This year marks the 10th anniversary of a time when two NASCAR Sprint Cup Series rookies came to Charlotte Motor Speedway and made headlines with their achievements in the circuit’s longest race, the Coca-Cola 600. Dale Earnhardt Jr. and Matt Kenseth etched their names in the record books, as Earnhardt Jr. claimed the pole for the event, and Kenseth celebrated in Victory Lane. 

In 2000 the two drivers were dueling for rookie honors in NASCAR's premier series. A week before recording his first Coca-Cola 600 pole, Earnhardt Jr. became the first rookie to win the NASCAR Sprint All-Star race.

However, since that magical weekend that predicted stardom for the two young drivers, their respective careers have resembled roller-coaster rides with more twists and turns than anyone could have foretold.

Kenseth, who defeated Earnhardt Jr. for Rookie of The Year honors in 2000, has claimed a NASCAR Sprint Cup Series championship, while the third-generation driver is still searching for one.

Kenseth has finished in the top 10 in the point standings six straight times. Earnhardt Jr. has made it to the top 10 four times. Neither driver has made it into the top 10 in the standings the last two years.

Both have a Daytona 500 victory, as well as a victory in the NASCAR Sprint All-Star Race. Yet when it comes to NASCAR Sprint Cup Series races on the regular schedule, Kenseth is the only one with a Charlotte Motor Speedway victory. Earnhardt Jr.’s best finish at his home track came in October 2004 when he placed third. His best Coca-Cola 600 finish – fourth – occurred in 2000. The 35-year-old Kannapolis, N.C., native readily admits “I love this race track. I love this area.” But that extra 100 miles in the NASCAR Sprint Cup Series longest race is tough.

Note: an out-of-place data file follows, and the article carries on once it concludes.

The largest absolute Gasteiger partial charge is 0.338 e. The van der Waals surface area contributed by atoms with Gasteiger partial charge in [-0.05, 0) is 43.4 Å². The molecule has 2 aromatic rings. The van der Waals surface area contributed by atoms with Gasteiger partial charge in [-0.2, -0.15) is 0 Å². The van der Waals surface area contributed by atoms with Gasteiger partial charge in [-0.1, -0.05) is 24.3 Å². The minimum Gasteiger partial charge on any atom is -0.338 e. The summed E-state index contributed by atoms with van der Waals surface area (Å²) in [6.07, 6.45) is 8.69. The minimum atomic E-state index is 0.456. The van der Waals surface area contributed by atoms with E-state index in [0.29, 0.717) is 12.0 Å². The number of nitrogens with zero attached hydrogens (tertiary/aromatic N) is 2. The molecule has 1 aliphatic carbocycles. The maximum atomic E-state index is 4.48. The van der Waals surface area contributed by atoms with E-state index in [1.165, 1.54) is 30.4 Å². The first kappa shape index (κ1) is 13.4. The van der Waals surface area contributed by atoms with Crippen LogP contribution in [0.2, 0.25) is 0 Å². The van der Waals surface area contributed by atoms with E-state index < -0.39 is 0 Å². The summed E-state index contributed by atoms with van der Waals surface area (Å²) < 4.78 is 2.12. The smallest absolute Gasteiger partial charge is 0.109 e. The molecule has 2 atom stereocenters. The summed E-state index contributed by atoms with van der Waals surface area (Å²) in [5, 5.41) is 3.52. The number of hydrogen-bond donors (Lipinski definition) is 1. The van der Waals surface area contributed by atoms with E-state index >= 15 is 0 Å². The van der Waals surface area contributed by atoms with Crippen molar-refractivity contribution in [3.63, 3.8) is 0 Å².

“We run 500 miles and your body gets used to it and you think you wouldn't notice another 100 miles added, but mentally you do,” Earnhardt Jr. said. “That last 100 miles is really tough mentally. Trying to stay focused, trying to stay on task and trying to stay devoted to what you're doing because it's so easy just to kind of go, ‘I’m tired.’ Physically, it’s not a problem, but mentally your brain is just worked after it’s over with.”

Kenseth has acknowledged that the Coca-Cola 600 is “really my favorite event of the year.

“We won our first (career Cup) race here at the 600, so that makes it kind of special for us,” Kenseth said. “It’s just one I always look forward to. It was always a real challenge, especially before they repaved the track and it was real bumpy and stuff. It was a real challenge to hang onto your car early in the day and still have it adjusted right where it would run fast at night.”

Still, the two men, whose ages are separated by only two years, sport similar Charlotte Motor Speedway records. Both have started 21 races at the track with Earnhardt Jr. slightly better in the laps completed department. He has completed 94 percent of his laps and led 312 of them. Kenseth has a 92.6 percent completion ratio, while leading 298 laps. However, Kenseth narrowly has more top-fives – six to five – and top-10s – 10 to nine. Earnhardt Jr. owns fewer DNFs than Kenseth at Charlotte Motor Speedway – three to five – but his average finish is worse, 19.4 to 15.6.

Kenseth and Earnhardt Jr. will battle again at Charlotte Motor Speedway in both the NASCAR Sprint All-Star Race on May 22 and the Coca-Cola 600 on May 30. Tickets for all May races can be purchased online at www.charlottemotorspeedway.com or by calling the speedway ticket office at 1-800-455-FANS. Friends and family four-pack tickets start at just $39.75 per person for the Coca-Cola 600 and at $35 per person for the NASCAR Sprint All-Star Race.

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